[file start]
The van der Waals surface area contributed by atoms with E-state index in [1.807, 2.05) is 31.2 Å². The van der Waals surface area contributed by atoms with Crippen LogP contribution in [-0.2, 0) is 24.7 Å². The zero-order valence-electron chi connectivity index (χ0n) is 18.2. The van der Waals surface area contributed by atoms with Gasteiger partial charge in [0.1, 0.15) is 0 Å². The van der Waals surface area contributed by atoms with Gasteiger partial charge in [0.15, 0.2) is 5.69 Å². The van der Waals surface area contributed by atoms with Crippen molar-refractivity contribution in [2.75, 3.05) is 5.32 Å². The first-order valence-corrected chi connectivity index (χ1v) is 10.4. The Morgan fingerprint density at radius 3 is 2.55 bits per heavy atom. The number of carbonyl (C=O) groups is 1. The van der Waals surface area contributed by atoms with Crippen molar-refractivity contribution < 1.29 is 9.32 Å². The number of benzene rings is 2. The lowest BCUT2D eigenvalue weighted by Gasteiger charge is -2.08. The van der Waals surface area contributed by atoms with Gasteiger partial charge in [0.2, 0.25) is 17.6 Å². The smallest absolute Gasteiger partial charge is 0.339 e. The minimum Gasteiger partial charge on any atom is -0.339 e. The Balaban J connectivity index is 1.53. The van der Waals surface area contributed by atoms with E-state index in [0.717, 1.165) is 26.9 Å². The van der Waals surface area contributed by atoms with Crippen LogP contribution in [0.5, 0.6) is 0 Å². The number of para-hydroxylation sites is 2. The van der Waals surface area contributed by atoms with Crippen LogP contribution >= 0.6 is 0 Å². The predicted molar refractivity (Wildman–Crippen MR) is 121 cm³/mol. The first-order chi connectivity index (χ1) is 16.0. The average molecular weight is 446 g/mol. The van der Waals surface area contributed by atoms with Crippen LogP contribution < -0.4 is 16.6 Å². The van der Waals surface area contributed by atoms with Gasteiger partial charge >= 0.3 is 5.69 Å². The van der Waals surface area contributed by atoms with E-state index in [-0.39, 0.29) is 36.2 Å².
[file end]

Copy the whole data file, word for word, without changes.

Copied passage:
The van der Waals surface area contributed by atoms with E-state index in [1.807, 2.05) is 31.2 Å². The van der Waals surface area contributed by atoms with Crippen LogP contribution in [-0.2, 0) is 24.7 Å². The zero-order valence-electron chi connectivity index (χ0n) is 18.2. The van der Waals surface area contributed by atoms with Gasteiger partial charge in [0.1, 0.15) is 0 Å². The van der Waals surface area contributed by atoms with Gasteiger partial charge in [0.15, 0.2) is 5.69 Å². The van der Waals surface area contributed by atoms with Crippen molar-refractivity contribution in [2.75, 3.05) is 5.32 Å². The first-order valence-corrected chi connectivity index (χ1v) is 10.4. The Morgan fingerprint density at radius 3 is 2.55 bits per heavy atom. The number of carbonyl (C=O) groups is 1. The van der Waals surface area contributed by atoms with Crippen molar-refractivity contribution < 1.29 is 9.32 Å². The number of benzene rings is 2. The lowest BCUT2D eigenvalue weighted by Gasteiger charge is -2.08. The van der Waals surface area contributed by atoms with Gasteiger partial charge in [0.2, 0.25) is 17.6 Å². The smallest absolute Gasteiger partial charge is 0.339 e. The minimum Gasteiger partial charge on any atom is -0.339 e. The Balaban J connectivity index is 1.53. The van der Waals surface area contributed by atoms with E-state index in [0.717, 1.165) is 26.9 Å². The van der Waals surface area contributed by atoms with Crippen LogP contribution in [0.5, 0.6) is 0 Å². The number of para-hydroxylation sites is 2. The van der Waals surface area contributed by atoms with Crippen LogP contribution >= 0.6 is 0 Å². The predicted molar refractivity (Wildman–Crippen MR) is 121 cm³/mol. The first-order chi connectivity index (χ1) is 16.0. The average molecular weight is 446 g/mol. The van der Waals surface area contributed by atoms with Crippen LogP contribution < -0.4 is 16.6 Å². The van der Waals surface area contributed by atoms with Gasteiger partial charge >= 0.3 is 5.69 Å². The van der Waals surface area contributed by atoms with E-state index in [-0.39, 0.29) is 36.2 Å².